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The coupé utility automobile body style, also known colloquially as the ute in Australia and New Zealand, combines a two-door "coupé" cabin with an integral cargo bed behind the cabin—using a light-duty passenger vehicle-derived platform.

A coupé utility has a body style with coupé lines, but like a truck, it has an integral open cargo area at the rear. While most modern day coupé utilities are built using a monocoque constitution, historical models typically used a light-duty body-on-frame construction, like the heavy-duty body-on-frame construction used by pickup trucks. As light-duty body-on-frame coupé utilities are automobile-based, they can thus be differentiated from their heavy-duty (pickup truck) counterparts.


Ford Australia was the first to integrate a cargo area with the bodywork of a closed passenger car. This was the result of a request from a farmer's wife in Victoria in 1935. Ford Australia combined the cab of its newly released Ford coupé body with a well-type load area fully integrated into the coupé body, producing the first "coupé utilities". Holden built a Chevrolet ute in 1935, but utes were not sold in America until the 1957 Ford Ranchero. Both types of vehicles were called "utilities" or "utes" for short.

Both the coupé utility and the similar open topped roadster utility continued in production but the improving economy of the mid to late 1930s and the desire for improved comfort saw coupe utility sales climb at the expense of the roadster utility until, by 1939, the latter was all but a fading memory.

By the 1980s in North America, the coupé utility began to fall out of favor again with the demise of the Ranchero after 1979, the Volkswagen Caddy, Dodge Rampage/Plymouth Scamp and of the Chevrolet El Camino by 1987.

Subaru offered the Brat in the early 1980s, and the Baja from 2003-2006. General Motors considered bringing a rebadged Holden Ute to the United States in the form of the Pontiac G8 ST in 2009, but the global recession (and GM's ultimate bankruptcy) caused them to cancel it.

The pickup truck, on the other hand, started its life a little earlier and is defined by its separate, removable, well-type 'pickup bed'. This pickup bed does not contact the cabin part of the vehicle, while the ute bed is an integral part of the whole body. Both the coupé utility and closed cab pickup designs migrated to light truck chassis & these are correctly known respectively as Utility trucks & Pickup trucks. Eventually the pickup design found a natural home on the smaller truck chassis while the ute became entrenched as a passenger car derivative, although exceptions do apply.

See also: Cultural significance of the Australian ute


Australians define a "ute" as any commercial vehicle that has an open cargo carrying space, but requires only a passenger car license to drive. This includes coupé utilities, pickup trucks and traybacks (flatbed pickup trucks). An example of the broadness of this definition is that anything from a Ford F250 XL to a Proton Jumbuck can be called a ute.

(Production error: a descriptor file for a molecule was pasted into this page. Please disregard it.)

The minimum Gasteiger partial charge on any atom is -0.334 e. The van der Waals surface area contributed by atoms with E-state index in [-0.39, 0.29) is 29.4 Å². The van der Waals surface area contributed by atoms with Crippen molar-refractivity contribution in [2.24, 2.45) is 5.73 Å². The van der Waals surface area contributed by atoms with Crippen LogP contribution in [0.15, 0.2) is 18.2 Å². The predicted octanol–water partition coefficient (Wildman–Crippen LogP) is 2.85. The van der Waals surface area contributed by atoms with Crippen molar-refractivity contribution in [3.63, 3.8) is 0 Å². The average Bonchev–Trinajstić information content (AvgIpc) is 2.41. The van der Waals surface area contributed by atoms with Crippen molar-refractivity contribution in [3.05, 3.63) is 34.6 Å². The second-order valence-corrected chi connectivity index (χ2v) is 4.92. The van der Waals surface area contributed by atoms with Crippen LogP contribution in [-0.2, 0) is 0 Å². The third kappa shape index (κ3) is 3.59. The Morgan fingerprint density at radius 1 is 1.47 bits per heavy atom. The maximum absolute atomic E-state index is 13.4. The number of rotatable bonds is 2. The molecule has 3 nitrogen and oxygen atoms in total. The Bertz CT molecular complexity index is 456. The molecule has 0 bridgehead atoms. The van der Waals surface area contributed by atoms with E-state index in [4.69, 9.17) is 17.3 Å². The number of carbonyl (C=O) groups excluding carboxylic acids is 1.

North America

1978 Chevrolet El Camino

The Ford Ranchero was produced between 1957 and 1979 based on full-size, compact and intermediate automobiles by the Ford Motor Company for the North American market. Variations based on the original 1960 US Falcon for home markets in Argentinamarker and South Africa were produced through the late 1980s.Though Ford car/truck combinations had been around since 1934 when Ford Australia's lone designer Lew Bandt penned the world's first coupe utility, thereby spawning the popularity of the so-called "ute" in that country, the Ranchero was the first postwar American vehicle of its type from the factory.

The Chevrolet El Camino was produced by the Chevrolet division of General Motors from 1959 through 1960, with production resuming in 1964 and continuing through 1987. El Camino was produced in response to the success of its rival Ford Ranchero. El Camino was based on corresponding Chevrolet car lines, though in North America, the vehicle is classified as a truck and titled as such. It had a variant called the GMC Sprint and later named the GMC Caballero from 1978-1987. In Mexicomarker, it was also sold as the Chevrolet Conquistador.

Dodge produced the Rampage from 1982 to 1984, based on the front wheel drive L-body Dodge Charger. Plymouthmarker also had a variation called the Scamp.


1967 Ford Fairlane Ranchero

Since readers in many parts of the world may be unfamiliar with the formal term "Coupé Utility", here follows some examples of vehicles using this body style.

Famous coupé utilities of the past

VW Golf Pickup


Modern coupé utilities

Modern vehicles of the Coupe utility style include, among others:

See also




  • According to a Holden press release in 2001.[357431], the coupe utility "is based on a sedan equivalent and has a load bed integral with the cabin"
  • Car Exchange magazine article "Ford V8 Mainline Star", June 1981, pp 76–77.
  • ABCmarker interview with automotive historian Adrian Ryan[357432]
  • The Good Ole Aussie Ute, Larry O'Toole, ISBN 0-949398-26-8

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